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June 10, 2020 . Sandy Cummings

Meet the founders: Steve Hackbarth

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What’s your role at Ursa Health, and what do you do?

As chief technology officer, I primarily manage development of our application, Ursa Studio, as well as the technical infrastructure surrounding it.

Can you share a little about your background?

I was born and raised outside of Boston, studied computer science at Harvard, and got an MBA along the line. Mostly, I’ve been writing code and leading tech teams throughout my career. I lived in Virginia for a while, following wife for work, but came back to Massachusetts five years ago, just a few months after Ursa Health was founded.

I stumbled across computer science my freshman year, when I dropped out of economics because I thought it was awful. Programming hit those spots of my brain that I liked and was good at. I like building things, but I’m terrible with my hands. I’m very into math, but it’s not a domain in which you can make things that are useful. Computer science is a form of math in which you do actually make things, and they can have a big impact.

You are very hands on with Ursa Studio’s development. Do you prefer doing or leading?

What frequently happens in my career is I start with a company mostly doing, and then I move into leading. Whipsawing between heads-down engineering and management is pretty satisfying. I have always loved writing code, but in a lot of places I’ve worked, even software companies, the biggest problems to solve have been not technical but managerial. In so far as I enjoy problem solving, I appreciate that I can do so at both code and process levels. I really just want to be where I’ll be most effective.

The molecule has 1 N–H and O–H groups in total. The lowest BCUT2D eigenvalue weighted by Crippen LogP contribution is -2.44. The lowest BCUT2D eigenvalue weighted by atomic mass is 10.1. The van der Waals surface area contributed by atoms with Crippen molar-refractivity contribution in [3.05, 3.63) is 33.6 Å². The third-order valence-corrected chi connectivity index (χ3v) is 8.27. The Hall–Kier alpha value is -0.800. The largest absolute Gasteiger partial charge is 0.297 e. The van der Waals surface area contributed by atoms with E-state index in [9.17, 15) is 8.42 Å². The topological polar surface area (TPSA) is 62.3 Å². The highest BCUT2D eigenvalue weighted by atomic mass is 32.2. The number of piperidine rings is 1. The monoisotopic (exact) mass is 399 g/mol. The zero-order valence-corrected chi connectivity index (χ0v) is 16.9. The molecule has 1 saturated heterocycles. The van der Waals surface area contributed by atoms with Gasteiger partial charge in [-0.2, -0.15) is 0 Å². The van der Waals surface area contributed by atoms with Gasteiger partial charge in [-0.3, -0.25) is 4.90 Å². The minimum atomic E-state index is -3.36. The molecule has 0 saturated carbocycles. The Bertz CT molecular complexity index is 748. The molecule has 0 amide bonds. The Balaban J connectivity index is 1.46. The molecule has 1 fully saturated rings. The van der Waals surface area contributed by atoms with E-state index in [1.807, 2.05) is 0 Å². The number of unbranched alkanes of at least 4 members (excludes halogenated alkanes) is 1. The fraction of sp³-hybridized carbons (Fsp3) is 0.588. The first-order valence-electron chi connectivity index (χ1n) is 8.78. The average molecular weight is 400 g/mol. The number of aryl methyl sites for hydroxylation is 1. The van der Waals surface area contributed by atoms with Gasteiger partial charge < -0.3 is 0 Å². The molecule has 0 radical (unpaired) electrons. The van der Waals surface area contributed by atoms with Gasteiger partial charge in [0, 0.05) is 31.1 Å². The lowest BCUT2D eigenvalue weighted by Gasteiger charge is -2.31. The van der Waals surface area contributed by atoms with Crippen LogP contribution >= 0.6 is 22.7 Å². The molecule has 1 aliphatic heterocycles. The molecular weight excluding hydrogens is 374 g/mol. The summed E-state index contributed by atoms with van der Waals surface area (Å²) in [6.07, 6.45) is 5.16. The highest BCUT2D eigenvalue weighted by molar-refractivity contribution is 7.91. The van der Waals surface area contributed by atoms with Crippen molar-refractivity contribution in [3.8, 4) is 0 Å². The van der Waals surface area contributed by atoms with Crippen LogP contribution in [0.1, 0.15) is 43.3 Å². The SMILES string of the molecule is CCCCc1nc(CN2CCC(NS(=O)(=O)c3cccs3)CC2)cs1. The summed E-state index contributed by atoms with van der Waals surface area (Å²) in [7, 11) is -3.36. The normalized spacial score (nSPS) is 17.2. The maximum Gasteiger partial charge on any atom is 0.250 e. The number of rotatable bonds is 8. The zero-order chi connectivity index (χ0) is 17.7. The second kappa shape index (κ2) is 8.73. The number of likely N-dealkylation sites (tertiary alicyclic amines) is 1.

How did you become one of Ursa’s founders?

When you write code, you are bombarded with opportunities to quit your day job and help start some company. The prevailing wisdom is always to say no because the company is usually not a great idea.

I had been following Andy’s career (Andy, for the record, being my brother), and the stuff he was doing was always very interesting. It was engaging on an intellectual level but also important on a moral, practical level. He reached out in the summer of 2014, when I happily had a day job, and said he and Robin were thinking about starting a company to bottle up the magic they’d created at UCLA and try to get it working at other places. He asked if I’d be willing to be an advisor. Or, if I wanted to do more than that, that would be great, too. He really did not give me a hard sell and tell me I needed to quit my job right now.

That fall, I was still working at the day job but thinking through ways in which what is now Ursa Health could succeed. It just so happened that my job was reaching the end of its course. I had started at this big ERP company as a heads-down developer working to rewrite everything for the web, which is what everyone was doing in 2012. Fast forward two years, now I’m in charge of the effort, and it had become my job to acknowledge that it was not going to work. So my last act there was to fire myself, and in January 2015 I joined Ursa and started to help realize Andy and Robin’s vision.

I learned a lesson from this experience: Don’t put yourself in a position where a big rewrite is the thing you need to do. There are ways to approach programming modularly, allowing you to swap out bits and pieces as needed. Here at Ursa Health, we are constantly biting off small pieces to improve or add, and we never write anything that doesn’t go into our main trunk within a week or two. Not only does this avoid the sins of the past, but it keeps our product in a constant state of innovation.

In your opinion, what makes Ursa Health an interesting company?

An important part of my decision to join Ursa was that I saw my role as unlocking this value that already existed. Some software products are great due to their engineering, like Dropbox. It’s a simple idea, but what they were able to pull off was a miracle of engineering. A lot of pitches you hear from people who want to start companies, you quickly understand that they will only succeed on the basis of their engineers’ programming genius, and they are often destined for failure because of that.